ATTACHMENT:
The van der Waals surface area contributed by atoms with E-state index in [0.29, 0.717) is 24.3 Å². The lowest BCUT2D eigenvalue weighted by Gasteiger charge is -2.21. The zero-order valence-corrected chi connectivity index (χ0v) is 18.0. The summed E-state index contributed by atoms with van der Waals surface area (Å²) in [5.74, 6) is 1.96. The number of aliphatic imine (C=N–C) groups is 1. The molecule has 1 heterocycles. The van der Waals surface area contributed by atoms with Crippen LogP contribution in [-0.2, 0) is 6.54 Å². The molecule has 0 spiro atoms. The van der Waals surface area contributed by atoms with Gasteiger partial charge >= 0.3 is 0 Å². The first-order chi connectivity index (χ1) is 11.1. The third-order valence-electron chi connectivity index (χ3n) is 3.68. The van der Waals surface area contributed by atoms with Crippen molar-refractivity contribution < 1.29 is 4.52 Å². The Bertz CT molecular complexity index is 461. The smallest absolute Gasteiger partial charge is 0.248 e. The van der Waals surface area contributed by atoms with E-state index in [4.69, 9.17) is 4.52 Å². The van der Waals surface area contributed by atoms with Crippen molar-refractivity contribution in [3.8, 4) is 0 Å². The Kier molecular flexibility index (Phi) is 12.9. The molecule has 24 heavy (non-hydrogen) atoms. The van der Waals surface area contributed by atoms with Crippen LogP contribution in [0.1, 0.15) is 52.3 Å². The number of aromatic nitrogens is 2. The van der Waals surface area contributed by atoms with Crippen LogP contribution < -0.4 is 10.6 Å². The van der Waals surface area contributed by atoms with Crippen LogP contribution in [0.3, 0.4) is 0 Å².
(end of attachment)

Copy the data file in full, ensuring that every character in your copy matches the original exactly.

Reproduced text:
The van der Waals surface area contributed by atoms with E-state index in [0.29, 0.717) is 24.3 Å². The lowest BCUT2D eigenvalue weighted by Gasteiger charge is -2.21. The zero-order valence-corrected chi connectivity index (χ0v) is 18.0. The summed E-state index contributed by atoms with van der Waals surface area (Å²) in [5.74, 6) is 1.96. The number of aliphatic imine (C=N–C) groups is 1. The molecule has 1 heterocycles. The van der Waals surface area contributed by atoms with Crippen LogP contribution in [-0.2, 0) is 6.54 Å². The molecule has 0 spiro atoms. The van der Waals surface area contributed by atoms with Gasteiger partial charge >= 0.3 is 0 Å². The first-order chi connectivity index (χ1) is 11.1. The third-order valence-electron chi connectivity index (χ3n) is 3.68. The van der Waals surface area contributed by atoms with Crippen molar-refractivity contribution < 1.29 is 4.52 Å². The Bertz CT molecular complexity index is 461. The smallest absolute Gasteiger partial charge is 0.248 e. The van der Waals surface area contributed by atoms with E-state index in [4.69, 9.17) is 4.52 Å². The van der Waals surface area contributed by atoms with Crippen molar-refractivity contribution in [3.8, 4) is 0 Å². The Kier molecular flexibility index (Phi) is 12.9. The molecule has 24 heavy (non-hydrogen) atoms. The van der Waals surface area contributed by atoms with Crippen LogP contribution in [0.1, 0.15) is 52.3 Å². The number of aromatic nitrogens is 2. The van der Waals surface area contributed by atoms with Crippen LogP contribution < -0.4 is 10.6 Å². The van der Waals surface area contributed by atoms with Crippen LogP contribution in [0.3, 0.4) is 0 Å².